Henry Hepburn reports on how a computer game has created an atmosphere of learning and a sense of calm in a classroom.There is no shortage of damning media coverage about the impact of computer games on young minds.
Whether provoking hyperactive bouts of violence or slack-jawed indolence, the consensus is that absorption in screen-based entertainment can do no good. So it takes one aback to hear a head-teacher talking about how a computer game can set pupils up for a productive day of learning.
Stella Andrews, of St Columba's Primary in Dundee, was impressed with the impact of the 10-week project that saw a P5-6 composite class playing More Brain Training from Dr Kawashima every morning. "It set an atmosphere of learning in the room, in a calm and peaceful way," she said.
The class of 30 became much more settled and the children were so busy working on their individual consoles that class teacher Jillian McLean reported "real quiet" first thing in the morning.
In an interview that can be seen on the Learning and Teaching Scotland website, she said: "I have never seen that level of concentration and quiet. They are so busy, they are really into it. It wasn't like that before."
As one boy in the class said in another interview: "There used to be fights as everyone was arguing over the reading books and stuff."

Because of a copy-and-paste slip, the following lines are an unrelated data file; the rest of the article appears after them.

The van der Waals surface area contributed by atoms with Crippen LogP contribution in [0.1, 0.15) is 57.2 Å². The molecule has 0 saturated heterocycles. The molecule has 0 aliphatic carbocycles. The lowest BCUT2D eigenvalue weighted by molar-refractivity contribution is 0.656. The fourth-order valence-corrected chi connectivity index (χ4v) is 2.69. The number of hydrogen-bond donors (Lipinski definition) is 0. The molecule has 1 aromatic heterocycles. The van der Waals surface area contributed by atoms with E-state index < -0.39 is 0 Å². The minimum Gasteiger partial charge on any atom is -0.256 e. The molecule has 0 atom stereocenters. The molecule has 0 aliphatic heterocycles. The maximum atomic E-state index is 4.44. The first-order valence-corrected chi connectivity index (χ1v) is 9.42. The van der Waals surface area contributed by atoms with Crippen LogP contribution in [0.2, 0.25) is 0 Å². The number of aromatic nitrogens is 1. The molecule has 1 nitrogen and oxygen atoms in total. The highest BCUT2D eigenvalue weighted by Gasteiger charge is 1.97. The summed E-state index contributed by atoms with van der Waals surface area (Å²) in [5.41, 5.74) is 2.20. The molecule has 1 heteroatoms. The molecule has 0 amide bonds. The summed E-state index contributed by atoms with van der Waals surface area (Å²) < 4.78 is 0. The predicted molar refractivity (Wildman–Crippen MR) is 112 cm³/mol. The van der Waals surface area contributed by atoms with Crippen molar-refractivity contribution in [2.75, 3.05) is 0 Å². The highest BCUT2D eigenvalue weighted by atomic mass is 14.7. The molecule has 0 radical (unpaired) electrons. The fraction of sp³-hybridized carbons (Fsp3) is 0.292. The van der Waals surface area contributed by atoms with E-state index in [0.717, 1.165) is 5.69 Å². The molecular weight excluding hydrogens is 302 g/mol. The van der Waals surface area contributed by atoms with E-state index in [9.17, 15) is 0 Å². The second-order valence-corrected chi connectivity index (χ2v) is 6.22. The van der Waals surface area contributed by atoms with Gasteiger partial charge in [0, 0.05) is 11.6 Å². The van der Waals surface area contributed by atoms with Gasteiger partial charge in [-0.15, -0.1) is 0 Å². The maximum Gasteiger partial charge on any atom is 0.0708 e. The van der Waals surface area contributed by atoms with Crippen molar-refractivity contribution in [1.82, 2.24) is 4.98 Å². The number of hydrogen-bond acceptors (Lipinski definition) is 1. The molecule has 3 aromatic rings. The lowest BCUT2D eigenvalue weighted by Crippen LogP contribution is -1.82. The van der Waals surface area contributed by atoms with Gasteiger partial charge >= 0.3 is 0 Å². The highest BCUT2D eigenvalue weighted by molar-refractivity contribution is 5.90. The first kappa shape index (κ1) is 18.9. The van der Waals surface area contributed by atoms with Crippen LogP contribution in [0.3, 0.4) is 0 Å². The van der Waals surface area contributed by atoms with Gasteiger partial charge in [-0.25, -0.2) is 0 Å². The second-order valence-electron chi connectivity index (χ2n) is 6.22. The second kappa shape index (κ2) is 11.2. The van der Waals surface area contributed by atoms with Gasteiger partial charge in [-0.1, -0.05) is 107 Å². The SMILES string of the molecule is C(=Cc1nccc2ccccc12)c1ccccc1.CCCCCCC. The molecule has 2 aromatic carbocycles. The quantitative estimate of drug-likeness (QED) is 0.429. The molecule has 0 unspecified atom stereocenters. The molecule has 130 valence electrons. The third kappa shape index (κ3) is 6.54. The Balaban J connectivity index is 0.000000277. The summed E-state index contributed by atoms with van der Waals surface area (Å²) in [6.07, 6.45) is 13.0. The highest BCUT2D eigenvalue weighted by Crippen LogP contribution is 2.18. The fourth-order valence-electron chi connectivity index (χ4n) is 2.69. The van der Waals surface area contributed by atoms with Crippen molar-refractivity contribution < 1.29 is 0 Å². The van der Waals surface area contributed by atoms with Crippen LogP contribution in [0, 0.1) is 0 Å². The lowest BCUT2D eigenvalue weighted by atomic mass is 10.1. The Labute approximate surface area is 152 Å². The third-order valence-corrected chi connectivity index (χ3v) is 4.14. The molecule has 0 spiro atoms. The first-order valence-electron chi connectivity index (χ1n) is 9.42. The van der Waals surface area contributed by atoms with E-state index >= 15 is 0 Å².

Such was the enthusiasm among pupils that the game was a hot topic of conversation throughout the school day, and they would regularly stop staff in the corridors to relate how they were getting on. "It made learning fun and cool," Mrs Andrews said. "That's what the pupils said - 'This is cool.'"
She attributes its success to pupils being in control of their learning, stressing that "they recognise it as a learning tool, not as a game".
Dawn McPherson is mother to 10-year-old St Columba's pupil David, who with Connor Burry travelled to the London Games Festival this week to show delegates how the game helped their learning. She admits being sceptical about the use of computer games in school, but now struggles to think of any downsides. David was doing well in school, yet has noticed a big improvement in his maths.
She remarked on a healthy competitiveness that developed among David and his classmates, who would phone each other in the evening to compare scores.
Although David was disappointed when the consoles were taken away after 10 weeks, Mrs McPherson believes the benefits have outlasted the project. "We've seen a big difference in his concentration and enthusiasm," she said. "He's much quicker at his work and wants to do more at home."
Teachers were concerned about how the children would react to consoles being taken away after the project ended in March, but report that improvements seen during the project appear to be lasting.
Mrs McPherson is unequivocal about the prospect of seeing the game used more widely: "It would be great to see it in all schools."
David, meanwhile, is saving up his pocket money for the pound;100 he needs to buy a console of his own.